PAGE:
Ramona Wadi is an independent researcher, freelance journalist, book reviewer and blogger specialising in the struggle for memory in Chile and Palestine, colonial violence and the manipulation of international law.
Book Club: Free from co-option and distortion, Jehan Helou's 'Making Palestine's History' gives a rare voice to the revolutionary Palestinian women whose steadfastness helped preserve and protect the Palestinian cause against colonial incursions.
Book Club: The cultural hegemon of MENA, Egyptian creative sensibilities and innovation have long stood as the tastemaker for the region. In Andrew Simon's latest book, he explores how the cassette medium played a vital role in democratising content.
Book Club: Focusing on the period of 1948 to 1968, Marte Heian-Engdal's study compiles the international community's earliest efforts to solve the Palestinian refugee problem, and examines the impact of these developments on wider regional dynamics.
Book Club: A true giant of Moroccan literature, Malika Moustadraf has left an indelible mark on Arab feminism and feminist literature. In this posthumous anthology of short stories, Malika examines Casablanca's subaltern: those seen but not heard.
Book Club: Palestinian poet Mosab Abu Toha's 'Things You May Find Hidden In My Ear' takes the reader on a turbulent journey of emotion with a series of gradual realisations where Palestinians come to terms with identity, memory and loss.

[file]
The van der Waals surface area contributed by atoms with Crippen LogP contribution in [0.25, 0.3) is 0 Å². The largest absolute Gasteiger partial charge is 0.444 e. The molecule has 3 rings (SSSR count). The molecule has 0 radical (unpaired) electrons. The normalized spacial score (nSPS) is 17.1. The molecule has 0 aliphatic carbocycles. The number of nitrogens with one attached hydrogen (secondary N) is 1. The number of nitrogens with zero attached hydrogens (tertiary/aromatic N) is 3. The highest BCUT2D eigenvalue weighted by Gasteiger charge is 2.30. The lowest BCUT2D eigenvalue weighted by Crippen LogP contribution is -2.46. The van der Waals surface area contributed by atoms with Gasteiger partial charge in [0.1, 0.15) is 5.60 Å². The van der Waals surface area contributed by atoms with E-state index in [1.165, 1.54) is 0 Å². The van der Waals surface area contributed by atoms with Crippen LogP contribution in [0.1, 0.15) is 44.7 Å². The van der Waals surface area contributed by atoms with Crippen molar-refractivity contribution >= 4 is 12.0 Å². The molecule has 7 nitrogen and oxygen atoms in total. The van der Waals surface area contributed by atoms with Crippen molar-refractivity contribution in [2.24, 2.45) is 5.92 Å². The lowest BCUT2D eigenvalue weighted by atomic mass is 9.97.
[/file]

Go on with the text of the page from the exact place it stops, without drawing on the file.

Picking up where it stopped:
Book Club: Through a multi-lingual analysis of Palestinian literature, Maurice Ebileeni's latest book is a compelling account of how enforced displacement has led to a diversification of Palestinian thought, writing, and narration of space.
Book Club: With meticulous research based on oral historical narratives and archival literature, Julie M. Norman’s 'The Palestinian Prisoners Movement' traces the centrality of resistance by those incarcerated in Israeli jails.
Mansour Abbas, Ra'am Party leader in the Israeli Knesset, portrays himself as a pragmatist by denying Israeli apartheid. But this pragmatism he proclaims is merely an extension of Israel's exclusionary colonial politics, writes Ramona Wadi.
Despite no realistic prospects for a two-state solution and growing support for a single unified state, the Palestinian Authority clings to this paradigm because any other political resolution threatens to render it irrelevant, writes Ramona Wadi.